Some elements of the composite, such as the expanded hours of operation, extend beyond directly relevant evidence and rely instead on successes in plausibly similar circumstances. When operationalizing such elements, it is important to consider context-dependent implementation hurdles; for example, expanding hours in the ASC context may present implementation challenges in incorporating provider and staff preferences for certain work hours. Furthermore, some of the reported efficiency in ASCs8,42,43 may be due to incentives to finish cases quickly because staffing is not performed in shifts. Thus, adding shifts may paradoxically lengthen case and turnaround times. Incentives, such as bonus payments for off-hour shifts may mitigate this issue. Expanded hours may also pose challenges to incorporating patient preferences. In previous studies of other procedures, patients have opted for inconvenient hours if the wait time for therapy was shorter.64 However, understanding patient preferences and trade-offs in elective surgery would be valuable; additionally, discounted pricing for unfavorable times may be considered.

We estimate that the potential for annual nationwide savings is roughly $40 billion net of implementation costs, or 19% of current annual spending on outpatient surgeries and more than 1% of total annual US healthcare spending. To achieve such savings, the Triple-R uses disruptive elements that would require structural and cultural shifts in the healthcare system. One such element is shifting procedures to ASCs despite current economic incentives to keep them in HOPDs. Our composite is designed with value-based payment, tiered networks, and reference pricing in mind, where such a tradeoff is indeed financially encouraged. However, even in other types of systems, market competition may ultimately work in favor of ASCs due to the low price, better convenience, and better quality. In addition, shifting higher turnover cases to ASCs will open up capacity at HOPDs, and allow them to streamline inputs and specialize their labor and care. Even with the shift, HOPDs will continue to produce a significant percentage of outpatient procedures (eg, complex procedures or procedures on medically complex patients).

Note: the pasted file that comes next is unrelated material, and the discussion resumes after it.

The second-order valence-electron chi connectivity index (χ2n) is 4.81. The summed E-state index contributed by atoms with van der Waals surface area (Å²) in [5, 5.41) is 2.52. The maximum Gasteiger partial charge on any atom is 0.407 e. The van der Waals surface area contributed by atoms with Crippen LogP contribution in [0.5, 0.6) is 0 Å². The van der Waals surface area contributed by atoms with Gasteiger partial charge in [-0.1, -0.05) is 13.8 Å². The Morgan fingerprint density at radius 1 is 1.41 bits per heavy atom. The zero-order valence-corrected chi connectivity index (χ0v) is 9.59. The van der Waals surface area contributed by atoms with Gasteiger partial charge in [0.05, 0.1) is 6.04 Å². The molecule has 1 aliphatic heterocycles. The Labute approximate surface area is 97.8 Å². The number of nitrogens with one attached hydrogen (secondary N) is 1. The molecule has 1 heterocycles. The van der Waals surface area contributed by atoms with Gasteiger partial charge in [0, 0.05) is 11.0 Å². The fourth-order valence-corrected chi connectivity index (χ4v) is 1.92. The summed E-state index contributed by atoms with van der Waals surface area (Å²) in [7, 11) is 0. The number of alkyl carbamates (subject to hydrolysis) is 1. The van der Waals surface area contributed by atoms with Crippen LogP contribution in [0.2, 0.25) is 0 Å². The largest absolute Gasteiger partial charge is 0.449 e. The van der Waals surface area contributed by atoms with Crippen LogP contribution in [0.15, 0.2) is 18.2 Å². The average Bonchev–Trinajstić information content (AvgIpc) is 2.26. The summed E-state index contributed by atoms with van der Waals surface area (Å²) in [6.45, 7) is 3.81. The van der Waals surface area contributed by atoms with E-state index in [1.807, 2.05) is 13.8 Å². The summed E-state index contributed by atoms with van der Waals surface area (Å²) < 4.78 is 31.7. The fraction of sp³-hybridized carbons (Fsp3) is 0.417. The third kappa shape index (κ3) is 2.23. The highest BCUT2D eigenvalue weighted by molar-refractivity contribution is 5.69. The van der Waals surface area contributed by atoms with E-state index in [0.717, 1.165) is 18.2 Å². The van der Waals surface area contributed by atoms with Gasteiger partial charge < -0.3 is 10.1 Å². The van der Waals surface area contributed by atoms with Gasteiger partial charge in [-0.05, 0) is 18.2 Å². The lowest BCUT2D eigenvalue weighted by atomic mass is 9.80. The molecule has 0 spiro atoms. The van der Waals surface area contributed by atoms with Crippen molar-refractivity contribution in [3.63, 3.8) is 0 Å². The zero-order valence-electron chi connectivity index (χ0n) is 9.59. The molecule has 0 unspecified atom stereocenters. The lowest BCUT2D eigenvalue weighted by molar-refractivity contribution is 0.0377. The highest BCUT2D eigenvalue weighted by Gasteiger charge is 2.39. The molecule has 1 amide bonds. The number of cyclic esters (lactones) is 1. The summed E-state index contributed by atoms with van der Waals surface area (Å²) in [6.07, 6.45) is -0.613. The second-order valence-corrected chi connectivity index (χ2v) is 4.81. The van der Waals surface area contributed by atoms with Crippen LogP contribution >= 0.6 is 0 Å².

The Triple-R focuses broadly on all outpatient procedures, but not all procedures will generate the same value. Future pilot studies will most likely focus on a smaller group of specialties. Although this choice will be site-dependent, there may be specialties and procedures that are likely to generate relatively more value from the application of our composite, due to, for example, a high volume of outpatient surgeries that can safely be moved to ASCs within the specialty. Our preliminary analysis suggests that certain procedures within the specialty areas of orthopedics, ophthalmology, plastic surgery, gastrointestinal, and gynecology may be good candidates for future pilot testing.